With BTS’ recent performance at the BBMAs, K-pop has officially announced itself as a global phenomenon with a deafening following. This “genre” of music has become so popular around the world that western audiences have no choice but to pay attention. The K-pop craze is known as Hallyu, or the Korean Wave, and it is making itself known. So, while the western media hastily thinks up ways to monetize this new sensation, K-pop is also under new scrutiny by increasingly tougher standards.
Diversity is a huge issue in western media and the conversation around it is getting more complicated. So, the impact of introducing K-pop to the masses here in North America cannot be ignored. On the surface, the popularity of K-pop seems to be cause for celebration. Authentic Asian representation by Asian artists (no, they are not all Korean) in western media is a monumental feat. It’s something the Asian-American community has been struggling to attain for decades. So, when “Gangnam Style” goes viral or when western artists like Kanye West and Will.i.am want to collaborate with K-pop artists, shouldn’t this be a step in the right direction?
Unfortunately, the issue is more complicated than it seems. K-pop is not immune to the industry wide practice of cultural appropriation for the purposes of entertainment. K-pop capitalizes on black culture hugely, by borrowing from hip-hop, rap, black street style, AAVE, and the viral dances recently politicized in Childish Gambino’s “This is America.” Even black hair gets appropriated often by K-pop stars as accessories while African-Americans face racism when they do the same. Winner was the latest K-pop boy group to wear cornrows in their recent concept in a list that includes K-pop giants such as Exo, Big Bang, 4minute, 2NE1, and Super Junior.
While it would be a convenient excuse to say that K-pop groups are simply inspired by black culture and are showing their appreciation for it, this is not the case. In fact, the K-pop industry gets itself into the racism controversy often enough for it to be a problem. Recently, Red Velvet’s Wendy appeared on a Korean variety show doing a racist impression of a black woman. Last year, the girl group Mamamoo was seen in blackface in a parody video of “Uptown Funk.” This practice can be traced back to Seo Taiji and the Boys, the group credited with bringing Hip Hop to Korea in the 1990’s, who questionably donned black hair and black streetstyle for their on-stage personas.
Anti-blackness and colourism are still major issues in most Asian countries. While discourses around race are commonplace in western societies, it is still an arguably new concept in Korea. Because of the racial homogeneity of Korea, racial intolerance is an active problem within Korean society and by extension, in the K-pop industry. Black people living in Korea face the harsh reality of this everyday, just by existing as black in a society that still harbors racist beliefs about them.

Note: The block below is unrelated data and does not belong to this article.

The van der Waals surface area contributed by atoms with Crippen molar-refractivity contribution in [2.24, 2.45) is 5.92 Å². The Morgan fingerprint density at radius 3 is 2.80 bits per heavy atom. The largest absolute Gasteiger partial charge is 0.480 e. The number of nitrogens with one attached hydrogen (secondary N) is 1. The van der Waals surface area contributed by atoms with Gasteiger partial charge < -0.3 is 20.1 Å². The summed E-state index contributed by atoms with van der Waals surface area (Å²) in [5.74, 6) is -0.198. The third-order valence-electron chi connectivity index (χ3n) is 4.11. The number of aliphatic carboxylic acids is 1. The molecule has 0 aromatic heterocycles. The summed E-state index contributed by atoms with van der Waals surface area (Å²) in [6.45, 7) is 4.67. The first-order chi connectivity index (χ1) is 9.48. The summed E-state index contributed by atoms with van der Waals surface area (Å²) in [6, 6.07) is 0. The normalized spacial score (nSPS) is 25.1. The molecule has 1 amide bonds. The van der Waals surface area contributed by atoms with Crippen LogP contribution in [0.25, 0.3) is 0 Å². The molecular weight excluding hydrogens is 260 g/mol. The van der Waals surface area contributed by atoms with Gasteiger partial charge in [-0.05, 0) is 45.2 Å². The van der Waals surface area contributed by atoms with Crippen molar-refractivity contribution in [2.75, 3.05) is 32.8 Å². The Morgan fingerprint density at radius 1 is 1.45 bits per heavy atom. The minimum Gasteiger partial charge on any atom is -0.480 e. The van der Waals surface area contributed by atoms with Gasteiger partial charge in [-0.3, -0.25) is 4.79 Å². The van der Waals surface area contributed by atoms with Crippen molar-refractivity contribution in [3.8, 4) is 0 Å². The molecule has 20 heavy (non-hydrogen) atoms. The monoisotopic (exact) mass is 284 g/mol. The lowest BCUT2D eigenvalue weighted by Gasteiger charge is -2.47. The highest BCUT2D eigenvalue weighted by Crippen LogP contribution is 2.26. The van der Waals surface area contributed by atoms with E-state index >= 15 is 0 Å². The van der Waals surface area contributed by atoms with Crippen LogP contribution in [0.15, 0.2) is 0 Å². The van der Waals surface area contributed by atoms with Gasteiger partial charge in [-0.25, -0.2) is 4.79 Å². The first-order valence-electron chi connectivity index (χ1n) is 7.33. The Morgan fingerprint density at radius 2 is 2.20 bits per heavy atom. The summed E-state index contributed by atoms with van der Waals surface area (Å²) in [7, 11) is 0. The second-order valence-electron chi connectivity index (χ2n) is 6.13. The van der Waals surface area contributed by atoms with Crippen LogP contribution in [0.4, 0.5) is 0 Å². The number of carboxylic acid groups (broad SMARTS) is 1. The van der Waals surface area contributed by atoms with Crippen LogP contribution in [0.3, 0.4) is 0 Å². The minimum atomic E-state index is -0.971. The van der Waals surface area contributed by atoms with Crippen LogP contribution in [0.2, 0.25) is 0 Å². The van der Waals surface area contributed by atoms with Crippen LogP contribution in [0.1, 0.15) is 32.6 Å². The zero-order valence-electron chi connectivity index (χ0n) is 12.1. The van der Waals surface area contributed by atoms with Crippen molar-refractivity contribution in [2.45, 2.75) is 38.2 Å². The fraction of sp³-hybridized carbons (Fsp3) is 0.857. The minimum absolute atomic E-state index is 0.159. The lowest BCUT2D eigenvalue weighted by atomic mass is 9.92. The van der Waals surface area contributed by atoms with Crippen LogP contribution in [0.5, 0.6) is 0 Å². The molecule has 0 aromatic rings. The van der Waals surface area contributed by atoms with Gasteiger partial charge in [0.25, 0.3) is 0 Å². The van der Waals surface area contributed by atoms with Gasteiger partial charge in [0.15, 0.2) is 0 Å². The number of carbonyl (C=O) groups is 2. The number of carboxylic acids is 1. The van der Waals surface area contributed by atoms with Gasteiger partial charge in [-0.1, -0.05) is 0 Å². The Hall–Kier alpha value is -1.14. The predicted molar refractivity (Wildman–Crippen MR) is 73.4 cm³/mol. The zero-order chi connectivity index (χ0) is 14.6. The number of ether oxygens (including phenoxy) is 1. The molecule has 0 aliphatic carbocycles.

Han Hyun-Min, a half-Nigerian-half-Korean model who became an international star, spoke of the colourism he faced growing up in Korea. He was bullied for his skin colour and often mistaken for a foreigner despite being born and raised in Korea. Last year, on the Korean variety show “Hello Counselor,” a Nigerian man living in Korea described how Korean women are often afraid of him as a result of racist stereotypes. Similarly, Lee Michelle, who is an African American and Korean singer, also admitted that as a child, her friends’ parents would tell them not to touch her because they perceived her to be dirty.
Black K-pop fans have been grappling with this for years. Their struggles of loving K-pop while watching that very industry appropriate their culture and profit off of it are apparent in the K-pop fandoms. Black K-pop fans have to put up with the occasional racist language, “idols” openly mocking darker skin, and watching black people be used as ornaments in videos. The ignorance they face while trying to engage in art they love is upsetting to say the least. Not to mention, many black people actively work in the K-pop industry as well.
This is further made complicated when one realizes that the appropriation goes both ways. The African-American community is also responsible for appropriating Asian culture to gain profit. Recently, Nicki Minaj came out with her hit single “Chun Li” which relies heavily on Asian symbolism and motifs. Based off of the character Chun-Li from Streetfighter the videogame, which was a racist caricature of a sexualized Asian woman to begin with, Nicki uses it to infuse her video with racist and reductive Asian imagery. And this is not the first time black artists have relied on Orientalism and racist Asian stereotypes. For more examples, see the Wu-Tang Clan or Kung-Fu Kenny a.k.a Kendrick Lamar.
This issue eventually boils down to the debate of whether people of colour can truly engage in cultural appropriation or is it always, by default, cultural appreciation. Since cultural appropriation is based on an imbalance of power, which community here has the capacity to take wrong advantage of the other? Which community gets to claim oppression at the hands of the other? Who quantifies the power each community wields on stage and in the media?
While the answer to these difficult questions may not come to a simple resolution, K-pop is not immune to the reverberations of these important discourses unfolding on our screens. And we should not stop holding K-pop artists responsible for their actions, especially as they face the scrutiny of a new and diverse audience.